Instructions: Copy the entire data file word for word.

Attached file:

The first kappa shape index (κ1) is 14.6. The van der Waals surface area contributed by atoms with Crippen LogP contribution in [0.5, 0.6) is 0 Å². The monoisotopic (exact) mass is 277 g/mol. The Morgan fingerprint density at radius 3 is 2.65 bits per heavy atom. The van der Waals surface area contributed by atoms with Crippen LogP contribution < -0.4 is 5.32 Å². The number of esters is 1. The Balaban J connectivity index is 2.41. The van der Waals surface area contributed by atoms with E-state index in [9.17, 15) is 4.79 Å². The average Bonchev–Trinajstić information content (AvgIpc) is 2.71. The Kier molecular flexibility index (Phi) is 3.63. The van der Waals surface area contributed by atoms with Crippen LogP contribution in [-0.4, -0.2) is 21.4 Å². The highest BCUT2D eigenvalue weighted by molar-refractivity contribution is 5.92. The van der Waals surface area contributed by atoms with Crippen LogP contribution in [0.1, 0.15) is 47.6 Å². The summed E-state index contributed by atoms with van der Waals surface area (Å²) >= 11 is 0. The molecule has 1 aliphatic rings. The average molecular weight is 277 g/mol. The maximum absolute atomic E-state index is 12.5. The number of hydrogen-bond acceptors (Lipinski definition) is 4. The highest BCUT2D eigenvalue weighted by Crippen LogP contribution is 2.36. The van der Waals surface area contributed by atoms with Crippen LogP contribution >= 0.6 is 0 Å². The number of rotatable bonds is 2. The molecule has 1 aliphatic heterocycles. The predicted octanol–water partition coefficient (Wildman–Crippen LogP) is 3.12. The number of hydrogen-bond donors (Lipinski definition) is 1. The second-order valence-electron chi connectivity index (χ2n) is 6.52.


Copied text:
The first kappa shape index (κ1) is 14.6. The van der Waals surface area contributed by atoms with Crippen LogP contribution in [0.5, 0.6) is 0 Å². The monoisotopic (exact) mass is 277 g/mol. The Morgan fingerprint density at radius 3 is 2.65 bits per heavy atom. The van der Waals surface area contributed by atoms with Crippen LogP contribution < -0.4 is 5.32 Å². The number of esters is 1. The Balaban J connectivity index is 2.41. The van der Waals surface area contributed by atoms with E-state index in [9.17, 15) is 4.79 Å². The average Bonchev–Trinajstić information content (AvgIpc) is 2.71. The Kier molecular flexibility index (Phi) is 3.63. The van der Waals surface area contributed by atoms with Crippen LogP contribution in [-0.4, -0.2) is 21.4 Å². The highest BCUT2D eigenvalue weighted by molar-refractivity contribution is 5.92. The van der Waals surface area contributed by atoms with Crippen LogP contribution in [0.1, 0.15) is 47.6 Å². The summed E-state index contributed by atoms with van der Waals surface area (Å²) >= 11 is 0. The molecule has 1 aliphatic rings. The average molecular weight is 277 g/mol. The maximum absolute atomic E-state index is 12.5. The number of hydrogen-bond acceptors (Lipinski definition) is 4. The highest BCUT2D eigenvalue weighted by Crippen LogP contribution is 2.36. The van der Waals surface area contributed by atoms with Crippen LogP contribution >= 0.6 is 0 Å². The number of rotatable bonds is 2. The molecule has 1 aliphatic heterocycles. The predicted octanol–water partition coefficient (Wildman–Crippen LogP) is 3.12. The number of hydrogen-bond donors (Lipinski definition) is 1. The second-order valence-electron chi connectivity index (χ2n) is 6.52.